General Information

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Program/Degree
Indigenous Food, Energy, and Water Systems (Minor) 
Program Description

The Indige-FEWS GIDP PhD Minor integrates engineering and science disciplines with humanities to fully prepare students for the interdisciplinary collaboration required to tackle the FEWS challenges of indigenous communities with skill, respect and fellowship. 

The purpose of the Indigenous Food, Energy, and Water Systems (Indige-FEWS) GIDP PhD Minor is to prepare students through research and scholarship to develop novel and sustainable solutions to real-world Food, Energy, and Water Systems (FEWS) challenges facing indigenous communities. The GIDP PhD Minor coursework integrates fundamentals of systems thinking with cross-disciplinary pedagogy to support discovery and development of materials, technologies and unit operations for fit-for-purpose water systems and controlled environment agriculture (CEA) systems. Solutions will be fully integrated with the policies, decision-making and public acceptance of indigenous communities, and will be grounded by an understanding of indigenous societies, their governance and culture, and the ability to work effectively in these contexts.

Students will earn 13 credit hours to satisfy the Minor, one course from each of four "blocks": Systems (3 credit units), Fundamentals (3 credit units), Society (3 credit units), and Unit Operations (4 credit units). After completing coursework in Systems, Fundamentals, and Society, students will work in interdisciplinary teams in the Unit Operations course - the capstone course of the Minor.

Courses are offered by the following departments: Agricultural & Biosystems Engineering, American Indian Studies, Chemical & Environmental Engineering, Electrical & Computer Engineering, Geography, Materials Science & Engineering, Optical Sciences, Soil Water & Environmental Sciences, Teaching Learning & Sociocultural Studies 

 
Department/Academic Unit(s)

Graduate Interdisciplinary Programs -

The Graduate College sponsors several Graduate Interdisciplinary Programs (GIDPs) in addition to the many interdisciplinary possibilities available through regular graduate degree programs. GIDPs transcend departmental boundaries by facilitating cutting edge teaching and research at the nexus of traditional disciplines. The high value placed on interdisciplinary research and education is indicative of The University of Arizona's enthusiasm and commitment to fostering innovation and creativity among its faculty and students.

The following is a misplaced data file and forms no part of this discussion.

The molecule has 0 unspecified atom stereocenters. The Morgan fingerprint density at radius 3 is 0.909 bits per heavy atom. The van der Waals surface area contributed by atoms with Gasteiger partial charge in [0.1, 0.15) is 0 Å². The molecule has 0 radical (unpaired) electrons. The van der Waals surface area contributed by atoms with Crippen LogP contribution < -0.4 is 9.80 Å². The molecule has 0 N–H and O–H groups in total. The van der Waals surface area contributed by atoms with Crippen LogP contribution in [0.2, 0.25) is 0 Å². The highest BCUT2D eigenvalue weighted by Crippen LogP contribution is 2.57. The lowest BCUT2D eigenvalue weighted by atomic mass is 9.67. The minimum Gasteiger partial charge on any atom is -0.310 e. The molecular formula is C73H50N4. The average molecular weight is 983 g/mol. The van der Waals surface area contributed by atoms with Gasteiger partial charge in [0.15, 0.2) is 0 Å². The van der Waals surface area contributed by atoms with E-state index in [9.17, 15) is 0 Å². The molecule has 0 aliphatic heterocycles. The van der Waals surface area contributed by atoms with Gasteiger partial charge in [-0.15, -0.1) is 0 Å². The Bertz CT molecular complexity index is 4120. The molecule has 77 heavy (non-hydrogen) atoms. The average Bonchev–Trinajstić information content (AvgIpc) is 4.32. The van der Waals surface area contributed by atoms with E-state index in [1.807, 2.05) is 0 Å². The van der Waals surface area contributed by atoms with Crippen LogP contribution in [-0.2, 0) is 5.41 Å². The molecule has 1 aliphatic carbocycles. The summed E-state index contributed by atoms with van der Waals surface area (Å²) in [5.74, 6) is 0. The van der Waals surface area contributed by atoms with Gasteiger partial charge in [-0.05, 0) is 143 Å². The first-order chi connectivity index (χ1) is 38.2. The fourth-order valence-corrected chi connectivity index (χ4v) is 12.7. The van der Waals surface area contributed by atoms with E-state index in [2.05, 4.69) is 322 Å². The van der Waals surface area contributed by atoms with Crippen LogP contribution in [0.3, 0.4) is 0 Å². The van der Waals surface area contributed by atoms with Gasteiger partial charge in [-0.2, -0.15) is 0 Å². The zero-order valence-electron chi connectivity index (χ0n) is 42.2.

College
Graduate College/GIDP  
Campus where offered
Main Campus - Tucson  
Contacts
Admissions Contact
Cara M Duncan
520-621-3791
Graduate Program Coordinator
Cara M Duncan
520-621-3791
Director of Graduate Studies
Karletta Chief
520-626-5598
Graduate College Degree Counselor
Christina M Inocencio
520-621-3484
 
Tuition and Fees
Please refer to the UA Bursar's Office Tuition and Fees Calculator for up-to-date information about tuition and fees. 
Please refer to the UA Registrar's's Office Special Course Fees for up-to-date information about special course fees. 

Completion Requirements

Degree Requirements

This is a stand-alone minor with no requirements beyond the student's major academic departmental requirements.

 

 
Minor Requirements

Minimum credit hours for PhD Minor: 13

Required Courses: 4 courses

Students will complete one course from Block 1, Block 2, and Block 3 before enrolling in the capstone course, Block 4: 

Block 1: Systems

  • ABE 579 - Applied Instrumentation for Controlled Environment Agriculture (Spring, 3 units)
  • ABE 582 - Integrated Engineered Solutions in the Food-Water-Energy Nexus (Spring, 3 units)
  • GEOG 596J - Water Mangement and Policy: The Water-Energy-Food Nexus (Fall & Spring, 3 units)

Block 2: Fundamentals

  • ECE/OPTI 514A - Photovoltaic Solar Energy Systems (Spring, 3 units)
  • ECE/MSE/OPTI 534 - Advanced Topics in Optical and Electronic Materials (Spring, even years only, 3 units) 
  • MSE 530 - Organic Electronic Materials and Devices (Fall, 3 units)
  • MSE 550 - Materials Selection for the Environment (Spring, 3 units)

Block 3: Society

  • AIS 503 - Globalization and Indigenous People (Fall & Spring, 3 units)
  • AIS 518 - Southwest Land and Society (Spring, 3 units)
  • AIS 526A - Principles of Indigenous Economics (Fall & Spring, 3 units)
  • AIS 531A - Traditional Ecological Knowledge (Fall, 3 units)
  • AIS 537A - Nation Building (Fall & Spring, 3 units)
  • AIS 541A - Natural Resource Management in Native Communities (Fall & Spring, 3 units) 

Block 4 - Capstone Course: Unit Operations  

  • CHE 541 - Energy Efficient Unit Operations Project Design (Spring, 4 units)
 
Student Handbook
https://swes.cals.arizona.edu/graduate-program/handbook  
Persistent link:
Last revised 01 Apr 2019